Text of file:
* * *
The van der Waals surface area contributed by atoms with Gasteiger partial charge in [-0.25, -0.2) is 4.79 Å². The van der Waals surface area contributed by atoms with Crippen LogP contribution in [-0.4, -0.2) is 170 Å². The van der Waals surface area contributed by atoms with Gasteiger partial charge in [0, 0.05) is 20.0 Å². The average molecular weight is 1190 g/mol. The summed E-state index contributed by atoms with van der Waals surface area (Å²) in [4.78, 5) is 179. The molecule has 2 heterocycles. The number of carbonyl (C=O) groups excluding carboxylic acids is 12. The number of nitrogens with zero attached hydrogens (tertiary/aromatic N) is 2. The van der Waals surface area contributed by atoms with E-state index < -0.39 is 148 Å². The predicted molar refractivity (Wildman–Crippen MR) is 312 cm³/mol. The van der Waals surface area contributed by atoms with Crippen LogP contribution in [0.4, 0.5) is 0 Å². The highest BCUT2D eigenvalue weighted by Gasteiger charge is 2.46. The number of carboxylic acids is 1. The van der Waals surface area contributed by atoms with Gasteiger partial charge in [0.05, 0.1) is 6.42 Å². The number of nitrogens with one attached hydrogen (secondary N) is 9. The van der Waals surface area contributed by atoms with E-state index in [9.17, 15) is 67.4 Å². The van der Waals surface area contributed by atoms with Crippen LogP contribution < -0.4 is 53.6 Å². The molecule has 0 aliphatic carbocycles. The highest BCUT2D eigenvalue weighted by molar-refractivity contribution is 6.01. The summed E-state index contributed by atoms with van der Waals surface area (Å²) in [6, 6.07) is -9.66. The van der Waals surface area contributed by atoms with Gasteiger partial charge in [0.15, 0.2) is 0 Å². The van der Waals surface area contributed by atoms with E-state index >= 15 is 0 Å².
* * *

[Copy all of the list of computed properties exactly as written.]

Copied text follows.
The van der Waals surface area contributed by atoms with Gasteiger partial charge in [-0.25, -0.2) is 4.79 Å². The van der Waals surface area contributed by atoms with Crippen LogP contribution in [-0.4, -0.2) is 170 Å². The van der Waals surface area contributed by atoms with Gasteiger partial charge in [0, 0.05) is 20.0 Å². The average molecular weight is 1190 g/mol. The summed E-state index contributed by atoms with van der Waals surface area (Å²) in [4.78, 5) is 179. The molecule has 2 heterocycles. The number of carbonyl (C=O) groups excluding carboxylic acids is 12. The number of nitrogens with zero attached hydrogens (tertiary/aromatic N) is 2. The van der Waals surface area contributed by atoms with E-state index < -0.39 is 148 Å². The predicted molar refractivity (Wildman–Crippen MR) is 312 cm³/mol. The van der Waals surface area contributed by atoms with Crippen LogP contribution in [0.4, 0.5) is 0 Å². The highest BCUT2D eigenvalue weighted by Gasteiger charge is 2.46. The number of carboxylic acids is 1. The van der Waals surface area contributed by atoms with Gasteiger partial charge in [0.05, 0.1) is 6.42 Å². The number of nitrogens with one attached hydrogen (secondary N) is 9. The van der Waals surface area contributed by atoms with E-state index in [9.17, 15) is 67.4 Å². The van der Waals surface area contributed by atoms with Crippen LogP contribution < -0.4 is 53.6 Å². The molecule has 0 aliphatic carbocycles. The highest BCUT2D eigenvalue weighted by molar-refractivity contribution is 6.01. The summed E-state index contributed by atoms with van der Waals surface area (Å²) in [6, 6.07) is -9.66. The van der Waals surface area contributed by atoms with Gasteiger partial charge in [0.15, 0.2) is 0 Å². The van der Waals surface area contributed by atoms with E-state index >= 15 is 0 Å².